Ban Mae Surin

Khun Yuam Sub-district, Khun Yuam District, Mae Hong Son Province

Distance from Border
3 km in a straight line, 8½ kms down the Mae Surin River

Distance from Mae Hong Son
90 km. Approx. 3 hours driving time in normal conditions






Distance from Mae Sariang
99 km. Approx. 3½ hours driving in normal conditions

Car: Generally all year round access, 4WD required in the rainy season. Local rivers can swell making access impossible.
Phone: No mobile phone coverage
Note: Due to severe restrictions of access to this camp, explicit permission papers are required.

Camp Geography
Area 190 rai (30 ha)

Introduction and History

Ban Mae Surin has a population of around 2,300 persons, some 88 percent of whom are ethnic Karen/Kayin.  Around 11 percent are ethnic Karenni/Kayah.

The camp is in a remote location that is difficult to access and it maintains strong characteristics of the villages across the border where residents formerly lived.

Refugees were first located at this location along the Mae Surin River in November 1991. The site has been the centre of many smaller refugee camp consolidations since.

In January 1993, most residents of the former Karenni/Kayah Camp 4 moved to Ban Mae Surin. In the following year, some 300 people from another camp located further downstream also moved here.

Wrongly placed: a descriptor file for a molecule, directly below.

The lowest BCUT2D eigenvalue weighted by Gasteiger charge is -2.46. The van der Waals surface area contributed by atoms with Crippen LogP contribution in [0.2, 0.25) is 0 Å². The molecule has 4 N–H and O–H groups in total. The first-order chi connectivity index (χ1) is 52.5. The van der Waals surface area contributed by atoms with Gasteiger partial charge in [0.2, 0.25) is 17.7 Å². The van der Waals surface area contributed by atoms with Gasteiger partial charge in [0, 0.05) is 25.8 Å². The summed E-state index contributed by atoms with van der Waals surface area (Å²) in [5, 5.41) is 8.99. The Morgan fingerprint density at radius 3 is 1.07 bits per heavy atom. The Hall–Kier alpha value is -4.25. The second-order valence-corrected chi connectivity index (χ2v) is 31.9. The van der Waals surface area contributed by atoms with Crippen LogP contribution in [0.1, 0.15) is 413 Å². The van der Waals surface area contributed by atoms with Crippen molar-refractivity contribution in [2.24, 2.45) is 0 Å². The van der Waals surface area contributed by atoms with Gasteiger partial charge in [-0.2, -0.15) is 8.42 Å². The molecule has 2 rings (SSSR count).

A further almost 500 people moved here in 1998, when many of the smaller camps along the Salween River were consolidated (most people went to what is now Mae La Oon camp).

In March 2013, Ban Mae Surin camp suffered the worst-ever fire in the history of the refugee camps. Tragically, 37 people lost their lives and 200 families were made homeless. The camp has since rebuilt and the community has made outstanding efforts towards recovery. A few years ago, former camp leader Shally Than recalled the huge recovery effort after the very sad occasion for everyone in the camp.

Due to its isolation, the camp is off the mains electricity grid. The camp office and health and education centres in the camp have access to power from electric generators. Hydro electricity is widely generated, mainly to recharge vehicle batteries to power household lighting.

In 2005, the Royal Thai Government gave approval for resettlement opportunities to be offered to camp residents. As of September 2018, a total of 2,634 people had departed from the camp, according to IOM data. The majority resettled in the USA and Australia.